Latinas Who Lead
Diana Martinez, MPH, director of the newly created Learning Environment Office in the UNM School of Medicine, has a long list of accomplishments to her credit, but she isn’t resting on her laurels – she’s working on a doctorate degree at the Johns Hopkins Bloomberg School of Public Health.
Martinez counts herself as fortunate to have been raised with strong family values and a support system of people who helped her find her way after struggling in her early years.
“The investments that people have made in me in terms of their own care and time and love and support – the best way I know to thank them is spreading it and sharing that with others around me,” she says.
The child of academics – Margaret Montoya, emeritus professor in the UNM School of Law, and Charles Boyer, emeritus professor of mathematics at UNM – Martinez was born in Mexico City and lived in upstate New York before her parents settled in Albuquerque about the time she started school.
She struggled at a private elementary school, where only two children were Latinx, but her middle school had a more diverse student body. “My time there I think really helped my identity in that way, feeling more proud of where I come from and who I am, instead of it being this deficit.”
Later, mentors – mostly Latinas – helped her through some low times while she was earning her undergraduate degree in psychology at UNM. “They have just shown me so much love and support and grace and guidance, when it wasn’t their job,” she says. “It wasn’t like they had to.”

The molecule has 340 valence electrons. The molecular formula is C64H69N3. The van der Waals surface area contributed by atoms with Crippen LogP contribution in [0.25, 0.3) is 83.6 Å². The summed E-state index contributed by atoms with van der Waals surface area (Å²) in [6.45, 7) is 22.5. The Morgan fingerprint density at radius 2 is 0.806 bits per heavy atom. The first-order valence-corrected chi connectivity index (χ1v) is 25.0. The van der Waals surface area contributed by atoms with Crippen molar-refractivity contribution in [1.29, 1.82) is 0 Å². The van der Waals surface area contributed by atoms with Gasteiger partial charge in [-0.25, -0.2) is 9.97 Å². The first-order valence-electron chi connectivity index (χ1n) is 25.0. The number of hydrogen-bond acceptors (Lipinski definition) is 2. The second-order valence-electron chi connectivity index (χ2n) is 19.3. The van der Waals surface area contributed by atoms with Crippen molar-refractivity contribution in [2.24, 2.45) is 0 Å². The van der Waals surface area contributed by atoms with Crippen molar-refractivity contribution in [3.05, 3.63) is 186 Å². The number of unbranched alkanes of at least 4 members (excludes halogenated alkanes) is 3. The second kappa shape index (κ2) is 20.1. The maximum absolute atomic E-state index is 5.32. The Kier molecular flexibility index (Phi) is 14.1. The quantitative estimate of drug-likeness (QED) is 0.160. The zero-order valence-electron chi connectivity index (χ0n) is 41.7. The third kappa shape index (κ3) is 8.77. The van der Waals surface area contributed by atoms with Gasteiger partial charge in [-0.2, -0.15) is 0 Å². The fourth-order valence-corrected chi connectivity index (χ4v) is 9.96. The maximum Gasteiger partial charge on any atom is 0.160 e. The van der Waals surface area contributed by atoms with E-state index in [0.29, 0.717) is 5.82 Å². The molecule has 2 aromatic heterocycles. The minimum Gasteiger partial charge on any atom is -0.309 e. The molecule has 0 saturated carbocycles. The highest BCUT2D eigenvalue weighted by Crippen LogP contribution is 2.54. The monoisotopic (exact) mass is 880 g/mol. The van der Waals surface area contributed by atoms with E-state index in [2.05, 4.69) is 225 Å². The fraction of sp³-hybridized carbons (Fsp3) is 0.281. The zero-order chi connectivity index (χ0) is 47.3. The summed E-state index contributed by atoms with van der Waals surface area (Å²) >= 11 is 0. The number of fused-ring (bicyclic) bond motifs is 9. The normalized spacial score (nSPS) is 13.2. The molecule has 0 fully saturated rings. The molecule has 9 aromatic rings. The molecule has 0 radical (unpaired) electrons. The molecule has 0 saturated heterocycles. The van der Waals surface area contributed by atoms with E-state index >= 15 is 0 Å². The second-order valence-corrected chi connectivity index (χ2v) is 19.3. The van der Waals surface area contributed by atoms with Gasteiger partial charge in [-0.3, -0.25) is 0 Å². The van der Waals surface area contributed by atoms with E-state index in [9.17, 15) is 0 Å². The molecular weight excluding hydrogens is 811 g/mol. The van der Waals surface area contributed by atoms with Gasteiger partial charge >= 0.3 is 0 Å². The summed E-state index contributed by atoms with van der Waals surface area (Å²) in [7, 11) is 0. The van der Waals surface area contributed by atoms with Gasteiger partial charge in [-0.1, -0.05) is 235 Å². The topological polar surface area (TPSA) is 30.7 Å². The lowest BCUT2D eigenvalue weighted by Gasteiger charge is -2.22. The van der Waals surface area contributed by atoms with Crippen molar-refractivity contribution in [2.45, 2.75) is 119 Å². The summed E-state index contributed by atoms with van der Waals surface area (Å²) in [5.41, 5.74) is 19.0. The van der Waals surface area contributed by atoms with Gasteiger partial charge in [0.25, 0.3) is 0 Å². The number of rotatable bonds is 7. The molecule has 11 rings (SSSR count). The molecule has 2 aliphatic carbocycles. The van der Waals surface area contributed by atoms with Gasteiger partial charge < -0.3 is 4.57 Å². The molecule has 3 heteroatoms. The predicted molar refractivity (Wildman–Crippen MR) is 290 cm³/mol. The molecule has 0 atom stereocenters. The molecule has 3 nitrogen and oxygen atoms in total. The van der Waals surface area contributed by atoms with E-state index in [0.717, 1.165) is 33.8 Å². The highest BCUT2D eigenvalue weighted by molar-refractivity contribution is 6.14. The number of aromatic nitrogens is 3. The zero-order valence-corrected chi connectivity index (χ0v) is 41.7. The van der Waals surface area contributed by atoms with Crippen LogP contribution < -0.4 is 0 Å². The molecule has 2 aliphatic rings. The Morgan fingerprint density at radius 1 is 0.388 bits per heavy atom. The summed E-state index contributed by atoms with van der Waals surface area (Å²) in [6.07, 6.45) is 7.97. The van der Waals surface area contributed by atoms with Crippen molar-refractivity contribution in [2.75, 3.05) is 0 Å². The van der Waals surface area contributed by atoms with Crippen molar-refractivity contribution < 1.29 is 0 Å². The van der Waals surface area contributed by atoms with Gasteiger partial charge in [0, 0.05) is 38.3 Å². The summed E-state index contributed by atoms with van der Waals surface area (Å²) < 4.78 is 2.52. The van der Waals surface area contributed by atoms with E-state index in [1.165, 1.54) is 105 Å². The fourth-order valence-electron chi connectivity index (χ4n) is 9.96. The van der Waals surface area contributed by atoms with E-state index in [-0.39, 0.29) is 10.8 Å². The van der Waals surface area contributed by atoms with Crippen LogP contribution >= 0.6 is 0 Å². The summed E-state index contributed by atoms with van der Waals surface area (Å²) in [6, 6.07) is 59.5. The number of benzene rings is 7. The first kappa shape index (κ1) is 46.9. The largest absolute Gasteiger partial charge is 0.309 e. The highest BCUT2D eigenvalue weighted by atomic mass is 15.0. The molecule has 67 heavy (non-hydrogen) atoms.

The experience also convinced her of the need to pay it forward by serving as a mentor to others.
Martinez helped middle and high school-age Latinas through the Hermanitas mentorship program sponsored by MANA, a national Latina organization. In 2007 she went to work for ENLACE (Engaging Latino Communities for Education), a UNM project funded by the W.K. Kellogg Foundation, where she gained extensive experience working with the New Mexico Legislature on public policy.
By 2012 she had transitioned in the UNM School of Medicine’s Office for Diversity, which was later was elevated to serve the entire UNM Health Sciences Center. At the Office for Diversity, Equity & Inclusion, she helped secure millions in federal funding to expand educational pipeline programs across New Mexico.
In her new post in the Learning Environment Office, Martinez says, “I have the opportunity to at least help ensure that people feel valued and respected and that they belong here.”
The office provides a safe, confidential means to report instances of learner mistreatment in the School of Medicine and has put in place a structure for investigating and responding to these reports.
Martinez says she hesitated before applying for the position, but ultimately decided “that this was an opportunity for me to be engaged in some institutional transformation, especially around climate and culture.”